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Validating self reported home safety practices in a culturally diverse non-inner city population
  1. P M Hatfield1,
  2. A G Staresinic1,
  3. C A Sorkness2,
  4. N M Peterson3,
  5. J Schirmer4,
  6. M L Katcher5
  1. 1University of Wisconsin School of Pharmacy, Madison, WI, USA
  2. 2University of Wisconsin Schools of Pharmacy and Medicine, Madison, WI, USA
  3. 3University of Wisconsin School of Nursing, UW Children’s Hospital, Madison Area SAFEKIDS Coalition, Madison, WI, USA
  4. 4Bureau of Environmental and Occupational Health, Wisconsin Division of Public Health, Madison, WI, USA
  5. 5University of Wisconsin School of Medicine, Department of Pediatrics, Wisconsin Division of Public Health, Madison, WI, USA
  1. Correspondence to:
 Dr C A Sorkness
 School of Pharmacy, 777 Highland Ave, Madison, WI 53705, USA; sorkness{at}wisc.edu

Abstract

Objective: To determine the validity of face to face, self reported responses to questions about the presence of safety devices and use of safety practices in the home aimed at preventing unintended injuries to preschool aged children.

Methods: The authors invited families with children enrolling in a medium sized Midwestern US community Head Start program to participate in a randomized study of home safety practices. Participation involved consenting parents (n = 452) completing an initial questionnaire during Head Start enrollment or in their home. Project staff conducted home inspections to confirm parental responses to 16 questions. Only inspections conducted within 34 days of questionnaire completion (n = 259) were included in the validation study. Parents were told that the home visit would assess the need for safety devices, but were not informed of the validation aspect of the study.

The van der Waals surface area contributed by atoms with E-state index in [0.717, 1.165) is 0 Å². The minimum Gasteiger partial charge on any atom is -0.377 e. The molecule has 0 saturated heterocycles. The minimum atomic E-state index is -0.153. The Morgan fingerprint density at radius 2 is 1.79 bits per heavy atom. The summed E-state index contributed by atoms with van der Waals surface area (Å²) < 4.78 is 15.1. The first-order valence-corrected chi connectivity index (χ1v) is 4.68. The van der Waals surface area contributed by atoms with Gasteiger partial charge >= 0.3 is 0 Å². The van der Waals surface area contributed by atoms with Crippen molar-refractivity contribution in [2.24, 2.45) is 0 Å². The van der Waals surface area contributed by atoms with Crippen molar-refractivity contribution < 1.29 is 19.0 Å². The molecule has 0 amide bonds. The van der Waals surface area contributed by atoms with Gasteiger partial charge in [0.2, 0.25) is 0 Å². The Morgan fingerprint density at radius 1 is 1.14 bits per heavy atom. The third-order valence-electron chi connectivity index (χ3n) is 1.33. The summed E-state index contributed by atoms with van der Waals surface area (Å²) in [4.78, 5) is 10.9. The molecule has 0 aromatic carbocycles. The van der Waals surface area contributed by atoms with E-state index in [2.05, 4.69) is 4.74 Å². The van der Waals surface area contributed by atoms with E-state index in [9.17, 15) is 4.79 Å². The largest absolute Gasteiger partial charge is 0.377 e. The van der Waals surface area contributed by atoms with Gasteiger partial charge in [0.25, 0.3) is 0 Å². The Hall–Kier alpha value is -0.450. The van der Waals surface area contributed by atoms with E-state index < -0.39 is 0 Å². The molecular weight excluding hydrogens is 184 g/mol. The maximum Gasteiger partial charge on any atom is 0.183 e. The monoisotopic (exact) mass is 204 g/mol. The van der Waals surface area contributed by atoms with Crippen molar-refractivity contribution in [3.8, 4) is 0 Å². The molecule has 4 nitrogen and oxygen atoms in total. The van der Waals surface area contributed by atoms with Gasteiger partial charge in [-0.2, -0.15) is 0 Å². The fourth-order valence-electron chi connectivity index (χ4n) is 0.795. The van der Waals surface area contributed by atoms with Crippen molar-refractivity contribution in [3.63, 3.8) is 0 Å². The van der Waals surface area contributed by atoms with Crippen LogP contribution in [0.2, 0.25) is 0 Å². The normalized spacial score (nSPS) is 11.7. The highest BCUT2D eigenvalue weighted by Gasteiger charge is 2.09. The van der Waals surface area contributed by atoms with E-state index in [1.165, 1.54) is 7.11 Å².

Results: Sensitivities were generally high for all 16 safety practices, whereas negative predictive value and specificity varied considerably. Positive predictive value was also high for most practices, and did not vary by ethnicity. Answers provided by parents in their home were different and more reliable than those provided by parents interviewed at school (p = 0.001).

Conclusions: Use of safety devices and practices by parents of preschool aged children reported in a face to face interview are generally reliable. Reliability increases if the interview is conducted in the home. Parents may also be more willing to report potential problems if they perceive they may receive corrective assistance.

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Footnotes

  • Competing interests: none declared.

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